In the Glatzmaier-Roberts model, a reversal begins with additional north and south poles appearing at the core. These additional poles may not appear at the Earth's surface—at least not initially—though these islands of reversed polarity can weaken the overall magnetic field strength. (One such island has appeared beneath the South Atlantic Ocean.) In this simulation, a weak pole of reversed polarity now exists at the core. This anomaly has not made it to the surface—a compass near this "area" would still point to true north—but the strength of the magnetic field is as much as 30 percent weaker at the surface.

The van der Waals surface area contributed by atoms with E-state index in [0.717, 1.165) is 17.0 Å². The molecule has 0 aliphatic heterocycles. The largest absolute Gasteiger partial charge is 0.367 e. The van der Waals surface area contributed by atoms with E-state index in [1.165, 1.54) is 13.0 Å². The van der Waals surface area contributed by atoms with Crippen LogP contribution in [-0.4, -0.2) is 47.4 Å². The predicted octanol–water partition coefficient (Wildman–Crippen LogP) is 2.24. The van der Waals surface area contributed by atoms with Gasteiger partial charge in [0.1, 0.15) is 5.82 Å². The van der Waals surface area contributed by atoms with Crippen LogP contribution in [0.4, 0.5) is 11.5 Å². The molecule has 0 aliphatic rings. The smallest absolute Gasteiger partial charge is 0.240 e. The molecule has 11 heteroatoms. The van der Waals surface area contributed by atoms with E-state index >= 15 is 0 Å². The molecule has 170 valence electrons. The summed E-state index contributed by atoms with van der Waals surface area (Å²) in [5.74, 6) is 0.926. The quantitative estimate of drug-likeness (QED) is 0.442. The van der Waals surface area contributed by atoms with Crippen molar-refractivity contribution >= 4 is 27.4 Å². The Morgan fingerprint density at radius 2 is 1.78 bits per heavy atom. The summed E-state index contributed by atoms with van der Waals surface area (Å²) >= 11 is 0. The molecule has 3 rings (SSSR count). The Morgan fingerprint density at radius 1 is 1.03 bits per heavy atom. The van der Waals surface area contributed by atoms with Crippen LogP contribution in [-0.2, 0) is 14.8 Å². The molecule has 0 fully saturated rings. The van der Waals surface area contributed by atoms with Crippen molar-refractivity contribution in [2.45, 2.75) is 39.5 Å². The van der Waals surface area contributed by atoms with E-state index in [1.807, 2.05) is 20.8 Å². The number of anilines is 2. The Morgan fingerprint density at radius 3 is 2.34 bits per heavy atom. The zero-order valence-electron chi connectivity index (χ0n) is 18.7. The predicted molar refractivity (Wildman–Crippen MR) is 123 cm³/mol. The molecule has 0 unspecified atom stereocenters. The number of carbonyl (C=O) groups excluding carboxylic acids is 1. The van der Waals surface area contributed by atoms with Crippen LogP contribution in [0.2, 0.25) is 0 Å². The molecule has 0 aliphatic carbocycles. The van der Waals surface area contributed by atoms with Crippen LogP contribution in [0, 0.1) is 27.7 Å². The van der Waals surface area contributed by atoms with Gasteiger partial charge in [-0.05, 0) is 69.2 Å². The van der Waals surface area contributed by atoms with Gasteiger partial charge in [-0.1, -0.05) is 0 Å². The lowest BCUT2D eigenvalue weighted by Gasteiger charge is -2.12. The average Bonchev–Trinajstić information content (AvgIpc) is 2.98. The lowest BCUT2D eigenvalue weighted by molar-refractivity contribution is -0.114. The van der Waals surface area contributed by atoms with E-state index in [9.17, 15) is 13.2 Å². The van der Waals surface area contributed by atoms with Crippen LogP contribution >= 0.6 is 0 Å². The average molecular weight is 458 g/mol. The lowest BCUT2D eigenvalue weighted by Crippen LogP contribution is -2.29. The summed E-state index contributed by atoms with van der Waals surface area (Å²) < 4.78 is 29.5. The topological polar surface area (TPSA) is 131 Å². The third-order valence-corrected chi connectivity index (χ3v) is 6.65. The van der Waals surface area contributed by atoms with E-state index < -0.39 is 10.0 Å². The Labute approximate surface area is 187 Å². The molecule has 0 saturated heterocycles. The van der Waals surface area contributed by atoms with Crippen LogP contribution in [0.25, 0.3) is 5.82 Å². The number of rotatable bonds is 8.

After a short period of instability, the north and south magnetic poles switch polarity. Scientists don't fully understand why this happens.